John Gray, Election Day 2008, Magic Leap, Vox, Cars

Hic sunt camelopardus: this historical edition of The Browser is presented for archaeological purposes; links and formatting may be broken.

The Closing Of The Liberal Mind

John Gray | New Statesman | 7th November 2016

“All that seemed solid in liberalism is melting into air. Accepting that this is a post-liberal moment does not imply that we should give up on values of freedom and toleration. Quite the contrary: the task at hand is securing the survival of a liberal way of life. The greatest obstacle to that end is a liberal ideology that sees state power as the chief threat to freedom. There are conflicting freedoms among which political choices must be made. Without security, however, freedom is soon lost” (3,600 words)

Oh Man, I Guess We’ve Won This Thing

Ruairi Arrieta-Kenna | Politico | 7th November 2016

Members of Barack Obama’s campaign staff remember the events of election day 2008. National field director Jon Carson was among the first to sense that things were going well: “The technical term we like to use in the political world is we had a negative flake rate. Usually you have a bunch of volunteers scheduled to come and a certain percentage of them flake off. Well we had a negative flake rate. People were showing up and they were bringing extra friends with them” (6,300 words)

Inside Magic Leap

David Ewalt | Forbes | 2nd November 2016

A glimpse inside the company whose technology, if it works, will allow users to add a layer of computer-generated optical illusions to the world around them. “The centerpiece of Magic Leap’s technology is a head-mounted display, but the final product should fit into a pair of spectacles. When you’re wearing the device, it doesn’t block your view of the world; the hardware projects an image directly onto your retina”. You enter a “mixed reality” world in which, say, unicorns canter down your high street (3,300 words)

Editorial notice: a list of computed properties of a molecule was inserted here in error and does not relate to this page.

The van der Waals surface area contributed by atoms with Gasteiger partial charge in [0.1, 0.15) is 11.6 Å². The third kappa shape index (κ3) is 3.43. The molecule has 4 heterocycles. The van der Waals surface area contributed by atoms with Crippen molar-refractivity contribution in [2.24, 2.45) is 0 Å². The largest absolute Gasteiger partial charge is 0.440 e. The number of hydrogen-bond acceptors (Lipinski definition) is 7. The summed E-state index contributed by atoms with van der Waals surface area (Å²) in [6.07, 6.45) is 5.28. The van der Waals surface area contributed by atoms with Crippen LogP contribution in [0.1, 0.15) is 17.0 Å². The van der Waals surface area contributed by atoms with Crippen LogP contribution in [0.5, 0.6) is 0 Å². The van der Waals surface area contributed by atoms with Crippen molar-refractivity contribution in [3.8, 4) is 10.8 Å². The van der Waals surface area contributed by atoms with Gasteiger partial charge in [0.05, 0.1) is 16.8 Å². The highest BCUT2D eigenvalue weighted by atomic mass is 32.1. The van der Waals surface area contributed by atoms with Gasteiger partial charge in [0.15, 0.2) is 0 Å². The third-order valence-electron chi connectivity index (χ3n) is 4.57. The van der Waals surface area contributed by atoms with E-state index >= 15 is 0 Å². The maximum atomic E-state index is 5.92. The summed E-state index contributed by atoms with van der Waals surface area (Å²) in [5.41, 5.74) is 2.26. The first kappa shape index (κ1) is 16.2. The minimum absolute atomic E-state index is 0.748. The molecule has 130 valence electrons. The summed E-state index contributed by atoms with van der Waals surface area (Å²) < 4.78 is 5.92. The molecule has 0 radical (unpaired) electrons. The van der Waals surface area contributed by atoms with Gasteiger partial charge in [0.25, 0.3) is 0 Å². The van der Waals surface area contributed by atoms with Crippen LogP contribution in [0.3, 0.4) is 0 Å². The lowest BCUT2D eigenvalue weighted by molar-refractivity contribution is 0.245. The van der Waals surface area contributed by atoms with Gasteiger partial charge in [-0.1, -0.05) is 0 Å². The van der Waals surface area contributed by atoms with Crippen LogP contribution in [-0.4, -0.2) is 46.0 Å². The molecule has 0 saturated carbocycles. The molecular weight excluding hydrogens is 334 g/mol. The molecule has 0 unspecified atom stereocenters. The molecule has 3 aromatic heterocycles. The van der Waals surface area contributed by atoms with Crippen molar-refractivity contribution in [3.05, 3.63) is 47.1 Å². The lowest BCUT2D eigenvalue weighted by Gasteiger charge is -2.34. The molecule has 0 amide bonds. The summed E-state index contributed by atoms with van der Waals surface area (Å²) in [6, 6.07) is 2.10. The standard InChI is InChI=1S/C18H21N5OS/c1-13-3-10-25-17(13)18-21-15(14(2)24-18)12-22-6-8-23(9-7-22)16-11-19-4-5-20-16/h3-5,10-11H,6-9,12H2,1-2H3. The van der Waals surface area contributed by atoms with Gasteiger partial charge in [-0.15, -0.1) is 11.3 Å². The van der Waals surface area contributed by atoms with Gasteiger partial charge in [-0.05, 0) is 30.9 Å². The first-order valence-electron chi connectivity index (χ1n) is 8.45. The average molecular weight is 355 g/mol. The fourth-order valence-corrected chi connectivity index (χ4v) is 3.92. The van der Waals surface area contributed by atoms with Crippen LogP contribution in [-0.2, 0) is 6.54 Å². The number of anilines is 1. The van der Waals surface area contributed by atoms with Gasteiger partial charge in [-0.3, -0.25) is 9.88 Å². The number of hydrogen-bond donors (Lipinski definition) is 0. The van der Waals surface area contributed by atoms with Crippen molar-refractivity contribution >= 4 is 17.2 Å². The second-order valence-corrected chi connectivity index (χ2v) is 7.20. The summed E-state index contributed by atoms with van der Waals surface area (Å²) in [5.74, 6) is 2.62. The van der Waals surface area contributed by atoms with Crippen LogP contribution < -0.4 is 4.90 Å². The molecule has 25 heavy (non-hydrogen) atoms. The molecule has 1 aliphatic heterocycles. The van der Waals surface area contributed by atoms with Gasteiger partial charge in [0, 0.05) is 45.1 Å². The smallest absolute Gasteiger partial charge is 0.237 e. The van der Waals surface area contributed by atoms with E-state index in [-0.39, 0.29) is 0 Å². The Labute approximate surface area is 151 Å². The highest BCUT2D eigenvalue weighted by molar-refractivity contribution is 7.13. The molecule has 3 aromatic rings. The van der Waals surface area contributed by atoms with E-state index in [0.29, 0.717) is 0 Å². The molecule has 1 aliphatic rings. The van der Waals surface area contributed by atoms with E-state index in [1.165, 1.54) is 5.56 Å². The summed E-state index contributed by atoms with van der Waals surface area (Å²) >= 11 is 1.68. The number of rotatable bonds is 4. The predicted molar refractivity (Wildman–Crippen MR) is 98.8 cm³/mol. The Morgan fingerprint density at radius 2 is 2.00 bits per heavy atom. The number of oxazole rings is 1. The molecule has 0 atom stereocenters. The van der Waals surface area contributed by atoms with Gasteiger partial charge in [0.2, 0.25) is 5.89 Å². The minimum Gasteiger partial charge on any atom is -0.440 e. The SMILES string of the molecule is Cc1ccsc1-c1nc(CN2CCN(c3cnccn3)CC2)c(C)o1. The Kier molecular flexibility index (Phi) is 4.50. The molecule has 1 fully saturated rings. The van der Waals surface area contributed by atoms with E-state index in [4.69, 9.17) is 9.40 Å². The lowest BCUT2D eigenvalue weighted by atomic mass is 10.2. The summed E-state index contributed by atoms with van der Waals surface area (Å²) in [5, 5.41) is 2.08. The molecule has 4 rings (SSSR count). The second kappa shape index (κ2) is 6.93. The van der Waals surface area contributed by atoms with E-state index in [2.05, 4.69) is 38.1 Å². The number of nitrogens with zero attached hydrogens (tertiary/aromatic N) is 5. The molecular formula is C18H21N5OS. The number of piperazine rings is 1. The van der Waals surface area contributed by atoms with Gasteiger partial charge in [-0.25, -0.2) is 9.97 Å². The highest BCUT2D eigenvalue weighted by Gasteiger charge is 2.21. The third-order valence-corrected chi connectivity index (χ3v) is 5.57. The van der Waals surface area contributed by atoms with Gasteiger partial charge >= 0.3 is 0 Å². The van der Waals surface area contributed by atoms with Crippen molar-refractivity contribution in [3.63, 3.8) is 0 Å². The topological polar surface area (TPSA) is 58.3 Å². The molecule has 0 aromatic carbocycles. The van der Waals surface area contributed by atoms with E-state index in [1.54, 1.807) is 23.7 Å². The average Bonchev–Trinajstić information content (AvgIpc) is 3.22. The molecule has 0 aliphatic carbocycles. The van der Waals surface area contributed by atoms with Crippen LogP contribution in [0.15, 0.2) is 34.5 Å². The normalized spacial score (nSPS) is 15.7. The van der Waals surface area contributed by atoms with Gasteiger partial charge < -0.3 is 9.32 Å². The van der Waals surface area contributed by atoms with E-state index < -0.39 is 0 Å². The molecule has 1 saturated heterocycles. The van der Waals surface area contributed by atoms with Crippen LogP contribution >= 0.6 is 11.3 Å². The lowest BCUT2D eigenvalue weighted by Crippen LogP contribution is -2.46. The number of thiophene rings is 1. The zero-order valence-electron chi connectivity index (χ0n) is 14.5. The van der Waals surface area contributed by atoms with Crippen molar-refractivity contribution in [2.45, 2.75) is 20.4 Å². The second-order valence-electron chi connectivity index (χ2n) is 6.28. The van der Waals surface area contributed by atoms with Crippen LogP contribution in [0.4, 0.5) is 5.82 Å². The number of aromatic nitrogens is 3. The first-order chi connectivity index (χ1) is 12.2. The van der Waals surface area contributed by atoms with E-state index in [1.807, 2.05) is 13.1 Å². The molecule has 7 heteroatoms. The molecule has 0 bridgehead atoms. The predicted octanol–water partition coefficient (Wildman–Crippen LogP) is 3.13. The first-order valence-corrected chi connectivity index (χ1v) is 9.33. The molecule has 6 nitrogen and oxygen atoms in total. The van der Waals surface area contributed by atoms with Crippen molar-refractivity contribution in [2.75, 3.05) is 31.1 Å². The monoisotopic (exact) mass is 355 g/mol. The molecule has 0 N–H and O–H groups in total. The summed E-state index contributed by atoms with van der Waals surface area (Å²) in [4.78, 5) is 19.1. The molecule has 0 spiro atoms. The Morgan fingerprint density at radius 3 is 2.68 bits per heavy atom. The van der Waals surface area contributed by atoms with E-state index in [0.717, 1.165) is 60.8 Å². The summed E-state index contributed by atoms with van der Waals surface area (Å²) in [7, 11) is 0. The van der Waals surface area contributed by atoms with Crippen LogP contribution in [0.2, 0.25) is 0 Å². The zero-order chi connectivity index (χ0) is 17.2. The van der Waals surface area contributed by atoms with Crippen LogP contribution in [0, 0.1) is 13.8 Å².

Explaining It All To You

Nathan Robinson | Current Affairs | 6th November 2016

Perceptive and entertaining rant against Ezra Klein’s Vox. “For Klein, the job of experts is to process the information and tell the public what it ought to have concluded. Vox practices a crude and cruel form of rhetorical dishonesty: it treats matters of profound complexity as if they are able to be settled through mere expertise. If anyone disagrees with what the wonks have concluded, they must be dumb, delusional, or both. Liberal political values are implicitly assumed to be factually correct” (3,900 words)

Driving Lessons

Tom Standage | 1843 | 8th November 2016

To understand better how driverless cars will change our habits and our cities, look back to the spread of the driven car, the car we have now, a century ago. The first fatalities were mourned publicly — with church bells in Memphis, black flags in Detroit. It seemed inconceivable that a road system built for horses would be rebuilt for cars. Yet within a very few years society had accepted cars as the new normal, and reorganised around them. It will be the same with autonomous vehicles (745 words)

Video of the day: Art And Taxidermy

What to expect:

Documentary about alternative, eccentric and artistic schools of taxidermy (23’30”)

Thought for the day

The business of the novelist is to make small events interesting
Arthur Schopenhauer

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